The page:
Cover of the January 1997 NCJ

Not your mother's game

by Jim Hight

It was a Friday night in early December. With drums beating and onlookers screaming, 10 women focused their senses like animals on the hunt. In packs of five, they raced back and forth, passing a 20-ounce leather ball between them until one of their own could toss it through the air toward a wire hoop.

When they scored -- or stole the ball from an opponent -- they exalted. When they were scored upon or blocked, they raged inside for an instant before rejoining the hunt.

After 40 minutes of play and nearly two hours of breaks for penalties, strategy and rest, the Humboldt State University Lumberjacks had pierced the hoop more often than the Holy Name Hawks, and they retired to the showers spent and satisfied.

This game on Dec. 6 at the HSU East Gym was a relatively easy one for the Jacks, and many of their reserve players saw game time. Guards Deanna Viscuso, Palley Demeter and Maria Durazo all played and scored, as did reserve center Elizabeth Songer and backup forward Kristen Swain.

Starting center Sarah Trobee was the leading scorer with 14, followed by guard Teresa Farmer, who scored nine and stole the ball twice.

Sweaty and bruised after the game, Farmer tried to describe what it felt like on the court. "It's the thrill of competition," she said with a touch of shyness that was a sharp contrast to her aggressive game style. "It's a rush. You just have to have fun."

Reserve guard Maria Durazo "red-shirted" last year -- worked out with the team but didn't play. But after a summer of conditioning, the sophomore from Happy Camp is a full team member this year. "I got in weight training and now I am there defensively, I have much more power."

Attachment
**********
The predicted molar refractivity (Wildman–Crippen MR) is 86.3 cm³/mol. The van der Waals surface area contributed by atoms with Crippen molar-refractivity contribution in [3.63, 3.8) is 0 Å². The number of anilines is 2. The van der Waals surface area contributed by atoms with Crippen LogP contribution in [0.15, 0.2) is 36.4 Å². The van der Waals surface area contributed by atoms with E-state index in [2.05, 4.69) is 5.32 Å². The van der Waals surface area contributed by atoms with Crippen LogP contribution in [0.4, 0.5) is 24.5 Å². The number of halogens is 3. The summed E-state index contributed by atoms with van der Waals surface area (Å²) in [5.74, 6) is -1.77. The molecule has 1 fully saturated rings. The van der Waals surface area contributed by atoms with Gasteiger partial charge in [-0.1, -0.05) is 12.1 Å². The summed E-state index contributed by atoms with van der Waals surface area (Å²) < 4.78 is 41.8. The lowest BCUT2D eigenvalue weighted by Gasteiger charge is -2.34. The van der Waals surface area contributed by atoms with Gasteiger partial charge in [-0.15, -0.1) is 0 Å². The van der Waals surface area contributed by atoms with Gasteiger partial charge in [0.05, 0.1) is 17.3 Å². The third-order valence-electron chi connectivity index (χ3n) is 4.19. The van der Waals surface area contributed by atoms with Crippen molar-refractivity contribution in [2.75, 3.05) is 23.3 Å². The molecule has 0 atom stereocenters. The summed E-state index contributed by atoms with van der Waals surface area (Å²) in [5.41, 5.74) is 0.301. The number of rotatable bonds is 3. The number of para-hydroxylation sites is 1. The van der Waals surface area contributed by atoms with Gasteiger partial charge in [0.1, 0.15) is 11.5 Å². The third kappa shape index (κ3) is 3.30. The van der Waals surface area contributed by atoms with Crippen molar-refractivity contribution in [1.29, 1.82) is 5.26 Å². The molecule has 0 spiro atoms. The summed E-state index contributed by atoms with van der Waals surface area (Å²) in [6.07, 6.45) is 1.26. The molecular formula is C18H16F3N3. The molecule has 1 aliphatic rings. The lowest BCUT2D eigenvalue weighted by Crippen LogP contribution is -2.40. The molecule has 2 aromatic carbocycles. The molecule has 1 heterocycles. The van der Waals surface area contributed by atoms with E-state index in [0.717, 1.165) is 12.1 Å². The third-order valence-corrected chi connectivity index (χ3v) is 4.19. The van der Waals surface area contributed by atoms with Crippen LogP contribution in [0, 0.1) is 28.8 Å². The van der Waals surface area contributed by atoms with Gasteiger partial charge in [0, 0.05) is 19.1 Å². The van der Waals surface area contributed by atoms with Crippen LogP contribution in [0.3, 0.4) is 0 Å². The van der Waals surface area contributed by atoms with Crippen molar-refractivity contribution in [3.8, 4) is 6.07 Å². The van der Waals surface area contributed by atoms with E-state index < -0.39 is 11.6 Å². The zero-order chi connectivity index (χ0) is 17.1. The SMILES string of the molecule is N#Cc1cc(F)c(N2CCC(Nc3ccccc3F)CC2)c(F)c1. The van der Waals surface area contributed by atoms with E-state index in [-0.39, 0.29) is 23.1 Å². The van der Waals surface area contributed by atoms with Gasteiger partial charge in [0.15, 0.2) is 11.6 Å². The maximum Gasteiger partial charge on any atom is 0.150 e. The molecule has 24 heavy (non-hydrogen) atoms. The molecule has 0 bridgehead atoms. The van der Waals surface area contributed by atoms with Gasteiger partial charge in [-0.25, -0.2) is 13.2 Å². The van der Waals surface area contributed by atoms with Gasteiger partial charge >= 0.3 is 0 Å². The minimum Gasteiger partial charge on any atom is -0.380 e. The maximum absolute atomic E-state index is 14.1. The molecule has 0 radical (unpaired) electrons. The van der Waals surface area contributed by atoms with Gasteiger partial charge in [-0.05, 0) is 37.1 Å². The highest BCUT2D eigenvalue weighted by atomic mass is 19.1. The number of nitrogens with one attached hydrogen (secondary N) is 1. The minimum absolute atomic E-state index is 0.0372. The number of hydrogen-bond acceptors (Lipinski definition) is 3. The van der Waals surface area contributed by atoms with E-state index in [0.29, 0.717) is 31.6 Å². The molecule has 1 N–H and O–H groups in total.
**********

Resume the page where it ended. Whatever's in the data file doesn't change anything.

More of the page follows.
Durazo, Farmer and other members of the team seem so at ease with the intensity and joy of sports that it's hard to imagine a time when women were discouraged -- even prohibited -- from playing competitively.

At Humboldt State University in particular, where women's sports today are on a par with men's, it's hard to imagine an era when doctors preached that a woman would damage her reproductive system if she played basketball vigorously.

And in communities where high school girls compete all year long in any of seven different interscholastic sports, it's hard to imagine a time not too long ago when athletics for teenage girls was limited to giggly "play days."

But in the stands at the HSU-Holy Name game -- and at most every other college or high school or junior high school game in the county -- the mothers of today's young female athletes can well remember when the thrill of sports competition was out of their reach.

"We had a girls' athletic association, but it was just P.E. We didn't have any competition with other schools," said Pat Durazo, Maria's mother, who attended the HSU-Holy Name game.

"Maria is getting many more opportunities ... to be equal with men all the way. I think it gives her more self-confidence and makes her more decisive and stronger."

But coming this far has been a long, hard struggle. And some women in sports say that gender equity -- mandated by federal law since 1972 -- is still a goal rather than a reality in many schools.

"Some administrators and campuses have been very hostile to women moving forward in athletics," said Elizabeth Toledo, president of California National Organization for Women.

And the anti-affirmative action Proposition 209, which passed in November, may undermine the future of women's sports by slowing the training and hiring of female coaches.

But by most standards, girl and women athletes today have broken free of the rigid limitations that kept women out of competitive sports.

Through most of the 20th century, while men's sports were taking great strides, female athletics were handicapped by the widespread belief that women were not fit to compete.

"There was a belief that women could participate in sports but not too vigorously," said Al Figone, an HSU professor who teaches the sociology of sports. "Competitive athletics was deemed not good for women."